#10 Too many activities
Many children and teens today are over-scheduled. According to the National PTA and the National Education Association,9https://health.usnews.com/wellness/for-parents/articles/2018-03-20/how-much-homework-is-too-much-for-our-teens#:~:text=In%20that%20poll%20teens%20reported,hours%20of%20homework%20per%20week kids should be doing about 10 minutes of homework for each grade level.
That means, by the time a teen is a senior in high school, their homework burden should be no more than two hours per night. However, the same survey found that teens reported doing an average of at least three hours per night. Some teens reported doing as much as seven hours of homework a day.
Besides school, of course, many other activities take up a child’s time. It might be religious activities, a part-time job, Little League sports, scouting, dance or music lessons, or tutoring.
Add all the time outside activities take up in your child’s week and add that to time in school and homework. If the total comes close to a full-time job for adults, the child is spending too much time on them.
#11 Too many expectations
Some kids have a tough time meeting their parents’ expectations. The phenomenon of Tiger Mom (and Dad) are well-known in all cultures. If a parent has decided that their son will become a major league pitcher, and the child is still a newborn, there’s a sure recipe for stress, very toxic stress.
It’s hard for kids to fight against unrealistic expectations. More often, they internalize them and feel like failures when they are unable to attain them.
#12 Family financial pressure
Very few families in the world do not face severe financial pressure at least a few times. A lost job, a severe illness, needing to care for the extended family can make a family budget from adequate to financial trouble.
Telltale signs (common stress symptoms in kids)
Children can respond differently to stress. As a parent or caregiver, it’s important to watch, notice, and be aware of your child’s behavior, and to listen attentively to what they have to say. This will provide you with the best possible chance of picking up on symptoms of stress.
Here are some of the common symptoms that you can look for if you think stress is a problem in your child’s life. If you see these symptoms occurring regularly, talk to your child or teen about the issues they see in their life. If they don’t open up to you but are willing to speak with another supportive adult like a counselor, teacher, or religious leader, then this could be valuable.
Some common symptoms to watch for:
- Excessive crying or sadness
- Your child seems worried, jittery, or nervous
- Irritability and anger happen more often
- Your child may have difficulty falling and staying asleep
- Fearfulness and feeling out of control
- They may have trouble with concentration and attention
- Avoiding activities they normally enjoy
- Your child may feel ashamed that they can’t meet expectations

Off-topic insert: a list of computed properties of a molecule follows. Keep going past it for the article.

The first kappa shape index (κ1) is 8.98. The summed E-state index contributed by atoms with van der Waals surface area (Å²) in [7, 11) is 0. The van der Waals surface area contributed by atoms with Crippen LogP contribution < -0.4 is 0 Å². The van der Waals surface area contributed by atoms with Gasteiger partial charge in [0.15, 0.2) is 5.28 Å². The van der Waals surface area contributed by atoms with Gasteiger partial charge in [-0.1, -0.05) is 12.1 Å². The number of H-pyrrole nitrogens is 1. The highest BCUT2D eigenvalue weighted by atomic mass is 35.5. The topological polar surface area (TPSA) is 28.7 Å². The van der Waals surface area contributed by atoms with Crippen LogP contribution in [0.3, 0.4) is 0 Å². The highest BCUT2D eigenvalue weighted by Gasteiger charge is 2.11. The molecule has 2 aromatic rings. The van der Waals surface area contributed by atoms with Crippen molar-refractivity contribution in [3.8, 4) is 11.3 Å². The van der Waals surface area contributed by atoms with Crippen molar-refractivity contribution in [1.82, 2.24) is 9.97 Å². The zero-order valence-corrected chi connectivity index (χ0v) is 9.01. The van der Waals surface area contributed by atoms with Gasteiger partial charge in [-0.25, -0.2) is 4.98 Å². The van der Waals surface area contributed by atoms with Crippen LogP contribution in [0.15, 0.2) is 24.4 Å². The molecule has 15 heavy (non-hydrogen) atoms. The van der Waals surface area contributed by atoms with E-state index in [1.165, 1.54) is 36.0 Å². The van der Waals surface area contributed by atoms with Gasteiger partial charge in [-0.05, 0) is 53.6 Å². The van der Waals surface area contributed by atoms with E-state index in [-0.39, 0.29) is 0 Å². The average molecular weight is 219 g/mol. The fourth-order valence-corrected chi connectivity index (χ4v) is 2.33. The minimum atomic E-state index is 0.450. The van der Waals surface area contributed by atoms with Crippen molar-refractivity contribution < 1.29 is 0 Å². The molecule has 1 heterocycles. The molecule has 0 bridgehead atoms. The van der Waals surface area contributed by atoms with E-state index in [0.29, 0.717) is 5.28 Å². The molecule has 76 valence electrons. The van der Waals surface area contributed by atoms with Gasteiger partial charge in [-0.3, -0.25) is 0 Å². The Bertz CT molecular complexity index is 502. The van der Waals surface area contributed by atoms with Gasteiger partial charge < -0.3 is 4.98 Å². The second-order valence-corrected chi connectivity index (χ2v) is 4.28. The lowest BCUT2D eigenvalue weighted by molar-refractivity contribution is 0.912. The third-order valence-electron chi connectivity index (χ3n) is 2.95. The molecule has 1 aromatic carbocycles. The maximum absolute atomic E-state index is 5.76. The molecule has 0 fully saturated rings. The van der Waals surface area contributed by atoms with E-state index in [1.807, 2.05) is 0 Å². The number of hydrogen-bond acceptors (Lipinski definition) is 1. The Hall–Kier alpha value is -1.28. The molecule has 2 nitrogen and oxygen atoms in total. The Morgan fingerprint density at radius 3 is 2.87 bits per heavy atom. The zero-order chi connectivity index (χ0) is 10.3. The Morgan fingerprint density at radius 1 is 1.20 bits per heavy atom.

- Unhealthy eating habits
- Kids often feel isolated from others when anxious
- Returning to past behaviors, such as bedwetting or clinginess
- Use of alcohol, tobacco, or other drugs
- Children may experience unexplained headaches or body pain
Actionable stress-busting tips
Tips for parents (helping your child cope)
If a child is experiencing stress or anxiety, there are some practical things a parent or caregiver can do to help.
#1 Notice your child’s behavior
Watch and listen attentively to your child. Signs of stress are easy to miss, especially if the parent or caregiver is also experiencing stress and anxiety. Do your best to notice your child’s behavior, especially if you are aware of external circumstances that are common stressors.
#2 Identify and reduce sources of stress
Some sources of stress may be outside of your control (such as their first day of school), however, if you can identify others that are within your control (like an overscheduled diary), then you can help to reduce the stressors in your child’s life.
Don’t wait. If you see your child is falling behind in school, take positive action before severe consequences occur. Teachers are usually happy to meet with parents. You may gain some critical insight into your child’s behavior or recent trouble with academics.
#3 Regularly check-in with your child
Check with your child about any current stressful situations. Kristin Scott, Ph.D., a psychologist at Children’s Health and Assistant Professor at UT Southwestern, recommends checking in with your child regularly.
“It can be very powerful for parents to do a check-in with their child,” says Dr. Scott. “Listening carefully to children about what emotions or stress they are experiencing and finding out if there are any areas where they are overwhelmed is important.”
#4 Reassure them and give them extra love
A warm supportive parent or caregiver can have a huge impact on a child’s ability to navigate and cope with stressful life circumstances.